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Politics

Charlotte City Council, Mayor In Near-Agreement That Election Will Be Delayed Until 2022

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City of Charlotte
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Mayor Vi Lyles said Monday the city should have correctly sized districts before moving holding its next election.

The Charlotte City Council and Mayor Vi Lyles are in near consensus that the city can’t hold its elections this fall because of delays in the release of census data.

But council members decided to wait on formally postponing the September primary and November general election, based on the recommendation of City Attorney Patrick Baker during a meeting Monday night.

Baker said the city can wait until April or May to make the decision to postpone and wait for the General Assembly to give Charlotte and other impacted cities and towns guidance.

The problem is due to the U.S. Census Bureau’s delay in releasing detailed population data that will allow Charlotte to draw new districts. That data would normally be released in late winter or early spring.

But the Census Bureau said recently that data won’t be ready until the end of September.

Candidate filing for the city election opens in late July. The party primaries for council and the mayor’s race are in mid-September.

“I think it’s pretty clear cut based on the deadline that we’ve seen from the census that it is not humanly or legally possible to have an election this year,” said Republican council member Tariq Bokhari.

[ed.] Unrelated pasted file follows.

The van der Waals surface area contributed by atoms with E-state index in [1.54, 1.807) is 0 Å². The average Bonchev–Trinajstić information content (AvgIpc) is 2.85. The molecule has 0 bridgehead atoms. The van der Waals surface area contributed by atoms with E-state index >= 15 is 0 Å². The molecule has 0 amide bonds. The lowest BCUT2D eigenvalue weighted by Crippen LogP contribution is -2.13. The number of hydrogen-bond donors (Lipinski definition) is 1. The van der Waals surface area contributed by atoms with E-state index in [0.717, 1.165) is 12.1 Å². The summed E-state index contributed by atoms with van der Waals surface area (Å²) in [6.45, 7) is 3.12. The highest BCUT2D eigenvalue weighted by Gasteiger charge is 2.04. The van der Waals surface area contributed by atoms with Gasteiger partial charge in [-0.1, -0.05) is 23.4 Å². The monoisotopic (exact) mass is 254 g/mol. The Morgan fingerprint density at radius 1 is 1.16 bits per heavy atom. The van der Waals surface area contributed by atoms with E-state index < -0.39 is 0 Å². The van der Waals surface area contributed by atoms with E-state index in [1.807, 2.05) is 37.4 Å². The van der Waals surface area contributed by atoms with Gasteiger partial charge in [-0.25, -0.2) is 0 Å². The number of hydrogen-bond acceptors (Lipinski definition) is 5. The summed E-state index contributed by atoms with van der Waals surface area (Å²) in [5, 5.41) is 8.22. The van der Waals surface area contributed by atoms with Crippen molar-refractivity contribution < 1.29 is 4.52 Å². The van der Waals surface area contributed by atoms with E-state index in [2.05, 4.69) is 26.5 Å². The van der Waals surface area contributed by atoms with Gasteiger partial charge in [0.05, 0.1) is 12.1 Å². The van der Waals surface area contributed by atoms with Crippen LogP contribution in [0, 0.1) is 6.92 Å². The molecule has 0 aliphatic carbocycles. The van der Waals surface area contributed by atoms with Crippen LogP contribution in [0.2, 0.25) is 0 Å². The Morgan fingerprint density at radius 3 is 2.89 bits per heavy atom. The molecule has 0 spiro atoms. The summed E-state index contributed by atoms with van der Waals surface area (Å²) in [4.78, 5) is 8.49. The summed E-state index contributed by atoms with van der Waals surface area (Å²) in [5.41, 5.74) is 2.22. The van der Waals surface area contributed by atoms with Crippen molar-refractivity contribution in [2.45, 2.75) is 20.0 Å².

Democratic council member Matt Newton questioned whether Baker’s recommendation to postpone the election is correct. He asked if the election could move forward as scheduled, even using old district maps that are no longer more or less equal in population.

But most council members said it’s unrealistic to suggest that the election won’t be pushed back. Democrat Braxton Winston said the council needs to acknowledge a delay is likely.

“If we had an election in November under the current law then that election would be thrown out and considered unconstitutional,” he said. “The idea of leading people on is irresponsible and counteracts the responsibility we have of not to be political but to govern.”

The U.S. Supreme Court has said that political districts – whether for Congress or City Council – should be more or less equal in size, a precedent known as “one man, one vote.” In North Carolina, the legal precedent is one district can’t be 5% larger or smaller than another district.

The city believes several of its districts today don’t meet that standard. District 3, which covers the fast-growing southwest part of the city, has more than 90,000 registered voters. District 5 in east Charlotte has less than 70,000.

Lyles said the city should have correctly sized districts before voting again.

“I just really feel like we owe our community the ability to have adequate representation in a way that addresses how we have grown in the last 10 years,” Lyle said.

Under a state law passed 30 years ago, Charlotte and other municipalities can delay their elections if new maps can’t be drawn in time.

The most likely scenario is that the city would hold its primaries in March 2022 and the general election in November eight months later.

Some council members want Baker to research whether the city charter could be changed, allowing the mayoral and at-large election to proceed this year with the district races delayed until 2022.

The census problems could also force the Charlotte-Mecklenburg school board to delay its 2021 election, and the city may not be able to hold a countywide referendum on a sales tax increase for transit in November.

CMS has said it's going to ask the General Assembly for the ability to delay its election if needed.

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